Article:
Hands are characteristically affected in RA.
♦ The metacarpophalangeal, proximal interphalangeal, thumb interphalangeal and wrist joints are typically involved. Distal interphalangeal joints is much less common and only occurs if there is co-existing disease in other hand joints.
♦ Tenosynovitis of flexor tendons can reduce finger flexion and strength.
♦ Tenosynovitis of extensor tendons can lead to swelling of the dorsum of the hand and wrist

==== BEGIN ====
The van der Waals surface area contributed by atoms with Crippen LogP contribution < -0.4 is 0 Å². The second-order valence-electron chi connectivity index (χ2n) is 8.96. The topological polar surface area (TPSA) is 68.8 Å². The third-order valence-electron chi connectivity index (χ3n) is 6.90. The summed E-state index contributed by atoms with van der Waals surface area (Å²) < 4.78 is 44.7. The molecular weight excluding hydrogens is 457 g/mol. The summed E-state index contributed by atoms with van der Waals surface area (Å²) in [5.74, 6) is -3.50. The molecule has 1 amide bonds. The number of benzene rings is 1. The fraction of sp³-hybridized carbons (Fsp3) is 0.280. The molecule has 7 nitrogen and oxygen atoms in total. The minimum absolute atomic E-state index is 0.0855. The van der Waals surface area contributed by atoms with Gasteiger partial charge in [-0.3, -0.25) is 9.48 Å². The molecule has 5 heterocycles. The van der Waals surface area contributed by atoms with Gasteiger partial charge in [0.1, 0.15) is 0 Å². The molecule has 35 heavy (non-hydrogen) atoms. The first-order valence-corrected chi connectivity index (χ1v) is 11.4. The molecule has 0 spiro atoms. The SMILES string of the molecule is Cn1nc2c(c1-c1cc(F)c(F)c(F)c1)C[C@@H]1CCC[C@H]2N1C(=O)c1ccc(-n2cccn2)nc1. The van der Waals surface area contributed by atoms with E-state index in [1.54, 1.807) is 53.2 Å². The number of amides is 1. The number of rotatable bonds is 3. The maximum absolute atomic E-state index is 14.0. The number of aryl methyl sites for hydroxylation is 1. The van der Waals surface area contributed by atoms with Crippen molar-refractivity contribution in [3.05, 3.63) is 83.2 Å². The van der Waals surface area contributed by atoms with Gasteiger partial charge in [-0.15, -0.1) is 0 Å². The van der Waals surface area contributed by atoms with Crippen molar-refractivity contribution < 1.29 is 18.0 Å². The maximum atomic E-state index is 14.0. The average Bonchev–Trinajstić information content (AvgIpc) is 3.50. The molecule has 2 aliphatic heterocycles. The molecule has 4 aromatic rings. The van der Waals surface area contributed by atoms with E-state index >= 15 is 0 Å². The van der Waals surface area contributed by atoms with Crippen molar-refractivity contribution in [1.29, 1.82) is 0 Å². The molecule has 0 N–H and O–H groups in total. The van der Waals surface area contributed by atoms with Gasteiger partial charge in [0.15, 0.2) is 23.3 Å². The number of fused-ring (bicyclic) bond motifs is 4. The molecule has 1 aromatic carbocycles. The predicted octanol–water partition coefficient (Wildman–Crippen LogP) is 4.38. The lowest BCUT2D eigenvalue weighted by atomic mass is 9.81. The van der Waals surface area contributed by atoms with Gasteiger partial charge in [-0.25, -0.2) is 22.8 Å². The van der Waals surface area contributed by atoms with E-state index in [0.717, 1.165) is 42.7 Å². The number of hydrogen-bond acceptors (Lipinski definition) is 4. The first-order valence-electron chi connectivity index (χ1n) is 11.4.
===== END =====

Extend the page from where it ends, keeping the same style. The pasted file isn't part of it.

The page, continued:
♦ Nodular thickenings in flexor tendon sheaths can lead to 'trigger finger'.
Figures 1.3 and 1.4 show examples of RA involving the hands and wrists.
Damage to the wrists causes compaction of bone at the small wrist joints.
In late disease this damage may progress to bony ankylosis and the distinctive deformities of RA develop.
Hand deformity in RA typically comprises:
♦ ulnar deviation of the fingers;
♦ subluxation of the metacarpophalangeal joints;
♦ hyperextension of the proximal interphalangeal with flexion of the distal joints (swan-neck deformity);
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